Let’s set a few things straight here. Haunting doesn’t do too much to break ground or separate itself from the rest of its genre-related counterparts. The film is a rather conventional take on the concept of haunted houses. That said, it isn’t a bad take on the horror subgenre.
Haunting also isn’t scary. At least in the typical meaning of scary in modern horror films, it isn’t. The “jump-out” scare tactics the film employs, which have been a major reason horror films have taken the fall they have the last 10 years (filmmakers forgo atmosphere and other key qualities for the eerie soundtrack aided by the loud sound and quick pan of the camera), just don’t work.
Most of the first half of the film is comprised of these types of moments, such as having a shadowy figure appear and disappear or the long stare into the mirror that turns into a quick and expected attempt to make the viewer jump.
The good thing for Haunting is that the film is scary in the way I feel horror films need to be. I might be out of the ordinary in saying this, but the only way a horror film needs to scare is in concept of what is happening to the film’s characters.
There’s a reason why zombie films became such a huge genre, and it isn’t because they constantly provide the viewer with loud, spine-tingling sounds. The thought of the world becoming a post-apocalyptic hell of people you once knew coming back from the dead to attack you is terrifying. The same goes if you try to put yourself in the shoes of anyone in the house, especially those of Matt, a young man reeling with pain whose nearing death due to cancer is being expedited by supernatural events within the house.
Where the film truly excels is in its attempt to stay grounded as a realistic horror film rather than something far too phantasmal. Sure, a lot of this true story probably didn’t happen and some of it probably was stretched, but since a lot of it deals with the visions of Matt, it can all be questioned. Writers Adam Simon and Tim Metcalfe, along with director Peter Cornwell, used the cancer patient subplot to the utmost advantage by giving emotion to the film and the characters. Granted, this is nothing too deep, but it adds something most films of this kind just don’t have.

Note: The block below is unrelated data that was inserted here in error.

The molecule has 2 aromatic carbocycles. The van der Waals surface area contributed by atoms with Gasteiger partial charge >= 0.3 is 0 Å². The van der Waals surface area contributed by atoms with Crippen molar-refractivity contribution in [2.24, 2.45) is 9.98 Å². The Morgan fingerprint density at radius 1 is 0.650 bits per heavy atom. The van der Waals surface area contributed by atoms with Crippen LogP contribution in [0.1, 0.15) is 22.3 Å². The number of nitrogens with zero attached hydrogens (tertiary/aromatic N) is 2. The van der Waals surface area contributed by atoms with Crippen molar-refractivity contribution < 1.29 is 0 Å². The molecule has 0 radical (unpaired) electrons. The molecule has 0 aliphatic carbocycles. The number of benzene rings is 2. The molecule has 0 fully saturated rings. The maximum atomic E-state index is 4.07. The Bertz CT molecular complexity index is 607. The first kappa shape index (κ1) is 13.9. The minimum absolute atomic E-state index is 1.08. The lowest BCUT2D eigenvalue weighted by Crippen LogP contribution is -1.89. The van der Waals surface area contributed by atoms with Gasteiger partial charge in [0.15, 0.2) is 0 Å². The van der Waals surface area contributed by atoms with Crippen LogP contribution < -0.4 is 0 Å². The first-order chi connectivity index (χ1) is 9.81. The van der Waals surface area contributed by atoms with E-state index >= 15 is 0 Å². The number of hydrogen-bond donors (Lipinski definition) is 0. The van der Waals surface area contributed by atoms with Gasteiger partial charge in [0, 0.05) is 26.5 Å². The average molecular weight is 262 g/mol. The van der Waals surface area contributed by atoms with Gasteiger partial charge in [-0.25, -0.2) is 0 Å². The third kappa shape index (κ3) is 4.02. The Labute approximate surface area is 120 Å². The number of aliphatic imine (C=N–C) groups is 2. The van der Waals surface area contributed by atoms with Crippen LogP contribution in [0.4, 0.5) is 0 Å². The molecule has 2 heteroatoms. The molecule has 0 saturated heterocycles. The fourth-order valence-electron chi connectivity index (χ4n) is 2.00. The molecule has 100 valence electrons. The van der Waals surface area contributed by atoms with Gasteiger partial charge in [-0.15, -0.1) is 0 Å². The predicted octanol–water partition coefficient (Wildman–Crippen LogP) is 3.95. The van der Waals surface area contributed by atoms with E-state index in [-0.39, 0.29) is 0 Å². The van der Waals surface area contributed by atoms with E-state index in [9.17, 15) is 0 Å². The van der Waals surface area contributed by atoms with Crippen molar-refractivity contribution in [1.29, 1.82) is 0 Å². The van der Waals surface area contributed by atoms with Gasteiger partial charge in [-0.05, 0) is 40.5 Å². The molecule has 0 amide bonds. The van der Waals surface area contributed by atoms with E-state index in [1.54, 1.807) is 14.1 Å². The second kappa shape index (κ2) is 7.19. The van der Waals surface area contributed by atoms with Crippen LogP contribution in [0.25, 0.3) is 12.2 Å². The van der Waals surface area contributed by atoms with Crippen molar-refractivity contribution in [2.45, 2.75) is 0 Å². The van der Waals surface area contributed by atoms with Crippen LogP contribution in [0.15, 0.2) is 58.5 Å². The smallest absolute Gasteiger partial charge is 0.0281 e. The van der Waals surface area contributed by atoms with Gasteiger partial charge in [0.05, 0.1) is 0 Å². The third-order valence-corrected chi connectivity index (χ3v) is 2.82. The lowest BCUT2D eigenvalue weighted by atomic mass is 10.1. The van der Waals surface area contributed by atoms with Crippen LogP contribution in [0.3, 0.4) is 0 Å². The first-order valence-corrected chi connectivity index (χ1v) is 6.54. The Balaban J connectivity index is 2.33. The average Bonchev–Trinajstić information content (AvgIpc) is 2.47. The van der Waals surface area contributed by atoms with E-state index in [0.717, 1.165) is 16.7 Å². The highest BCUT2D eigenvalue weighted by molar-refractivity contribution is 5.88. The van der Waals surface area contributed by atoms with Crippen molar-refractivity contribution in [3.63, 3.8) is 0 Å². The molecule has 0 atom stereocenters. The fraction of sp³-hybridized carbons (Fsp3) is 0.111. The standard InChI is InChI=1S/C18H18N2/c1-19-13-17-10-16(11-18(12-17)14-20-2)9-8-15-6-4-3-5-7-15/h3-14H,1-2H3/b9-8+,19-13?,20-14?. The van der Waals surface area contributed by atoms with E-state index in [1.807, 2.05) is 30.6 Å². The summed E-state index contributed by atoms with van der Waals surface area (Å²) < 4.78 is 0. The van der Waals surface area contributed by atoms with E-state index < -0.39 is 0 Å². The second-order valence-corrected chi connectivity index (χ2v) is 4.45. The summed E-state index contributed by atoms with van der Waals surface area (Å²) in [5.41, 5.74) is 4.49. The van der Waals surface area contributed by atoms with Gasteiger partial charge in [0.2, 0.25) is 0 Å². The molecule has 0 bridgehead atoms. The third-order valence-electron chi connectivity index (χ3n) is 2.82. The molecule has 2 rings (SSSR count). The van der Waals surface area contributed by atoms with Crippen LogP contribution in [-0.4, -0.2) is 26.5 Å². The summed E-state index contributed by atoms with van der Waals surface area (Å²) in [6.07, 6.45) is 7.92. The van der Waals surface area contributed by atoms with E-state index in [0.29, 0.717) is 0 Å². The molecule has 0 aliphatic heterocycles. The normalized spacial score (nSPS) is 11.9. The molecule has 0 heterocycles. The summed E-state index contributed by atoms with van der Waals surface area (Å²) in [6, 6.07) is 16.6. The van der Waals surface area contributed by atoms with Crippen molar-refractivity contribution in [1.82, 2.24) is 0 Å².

The best performance was from the experienced Elias Koteas, who gave a sympathy-inducing performance as Reverend Popescu, a cancer patient Matt meets and seeks help of in attempt to rid the house of its evil spirits. The rest of the cast, including Virginia Madsen and Gallner, is good enough for their roles and the type of film. None of it is close to being great, but it’s all far from terrible.
Once the film reaches its final third, there’s a lot to love. The film begins a bit slow, feeling the effects of the failure of the conventional modern horror scare tactics I mentioned earlier. Once the supernatural events spread from Matt to the entire house and family, things pick up greatly. There is some legitimately cool and atmospheric imaging towards the end of the film that has been showcased on the film’s movie poster. This includes the impressive ectoplasm from the bodies of mediums scene.